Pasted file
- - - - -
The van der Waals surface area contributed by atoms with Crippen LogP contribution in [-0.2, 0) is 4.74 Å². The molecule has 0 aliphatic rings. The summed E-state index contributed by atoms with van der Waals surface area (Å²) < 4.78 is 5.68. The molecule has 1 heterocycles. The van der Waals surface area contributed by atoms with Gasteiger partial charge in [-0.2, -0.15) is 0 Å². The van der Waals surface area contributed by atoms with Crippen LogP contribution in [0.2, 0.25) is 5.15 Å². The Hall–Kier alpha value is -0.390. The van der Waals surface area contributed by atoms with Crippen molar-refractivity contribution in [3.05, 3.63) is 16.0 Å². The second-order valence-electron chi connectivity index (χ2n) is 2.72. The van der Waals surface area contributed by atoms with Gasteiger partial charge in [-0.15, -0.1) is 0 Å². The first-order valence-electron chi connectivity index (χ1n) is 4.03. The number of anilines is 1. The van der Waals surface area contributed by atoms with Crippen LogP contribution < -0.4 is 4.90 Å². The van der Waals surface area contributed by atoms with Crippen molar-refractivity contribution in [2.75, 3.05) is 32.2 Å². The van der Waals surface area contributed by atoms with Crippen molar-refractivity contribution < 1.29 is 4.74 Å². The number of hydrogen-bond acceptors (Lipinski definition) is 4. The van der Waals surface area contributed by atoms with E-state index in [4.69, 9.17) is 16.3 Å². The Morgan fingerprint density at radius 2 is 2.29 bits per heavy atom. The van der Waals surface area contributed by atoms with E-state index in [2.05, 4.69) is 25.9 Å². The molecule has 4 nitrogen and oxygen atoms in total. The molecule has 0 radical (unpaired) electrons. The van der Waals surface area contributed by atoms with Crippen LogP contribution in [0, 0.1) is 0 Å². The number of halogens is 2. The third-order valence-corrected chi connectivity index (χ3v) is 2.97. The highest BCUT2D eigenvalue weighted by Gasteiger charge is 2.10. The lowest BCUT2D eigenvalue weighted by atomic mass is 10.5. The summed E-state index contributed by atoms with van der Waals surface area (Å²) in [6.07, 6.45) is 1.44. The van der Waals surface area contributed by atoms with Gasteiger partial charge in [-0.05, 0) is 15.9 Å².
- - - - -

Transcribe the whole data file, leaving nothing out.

The van der Waals surface area contributed by atoms with Crippen LogP contribution in [-0.2, 0) is 4.74 Å². The molecule has 0 aliphatic rings. The summed E-state index contributed by atoms with van der Waals surface area (Å²) < 4.78 is 5.68. The molecule has 1 heterocycles. The van der Waals surface area contributed by atoms with Gasteiger partial charge in [-0.2, -0.15) is 0 Å². The van der Waals surface area contributed by atoms with Crippen LogP contribution in [0.2, 0.25) is 5.15 Å². The Hall–Kier alpha value is -0.390. The van der Waals surface area contributed by atoms with Crippen molar-refractivity contribution in [3.05, 3.63) is 16.0 Å². The second-order valence-electron chi connectivity index (χ2n) is 2.72. The van der Waals surface area contributed by atoms with Gasteiger partial charge in [-0.15, -0.1) is 0 Å². The first-order valence-electron chi connectivity index (χ1n) is 4.03. The number of anilines is 1. The van der Waals surface area contributed by atoms with Crippen LogP contribution < -0.4 is 4.90 Å². The van der Waals surface area contributed by atoms with Crippen molar-refractivity contribution in [2.75, 3.05) is 32.2 Å². The van der Waals surface area contributed by atoms with Crippen molar-refractivity contribution < 1.29 is 4.74 Å². The number of hydrogen-bond acceptors (Lipinski definition) is 4. The van der Waals surface area contributed by atoms with E-state index in [4.69, 9.17) is 16.3 Å². The Morgan fingerprint density at radius 2 is 2.29 bits per heavy atom. The van der Waals surface area contributed by atoms with E-state index in [2.05, 4.69) is 25.9 Å². The molecule has 4 nitrogen and oxygen atoms in total. The molecule has 0 radical (unpaired) electrons. The van der Waals surface area contributed by atoms with Crippen LogP contribution in [0, 0.1) is 0 Å². The number of halogens is 2. The third-order valence-corrected chi connectivity index (χ3v) is 2.97. The highest BCUT2D eigenvalue weighted by Gasteiger charge is 2.10. The lowest BCUT2D eigenvalue weighted by atomic mass is 10.5. The summed E-state index contributed by atoms with van der Waals surface area (Å²) in [6.07, 6.45) is 1.44. The van der Waals surface area contributed by atoms with Gasteiger partial charge in [-0.05, 0) is 15.9 Å².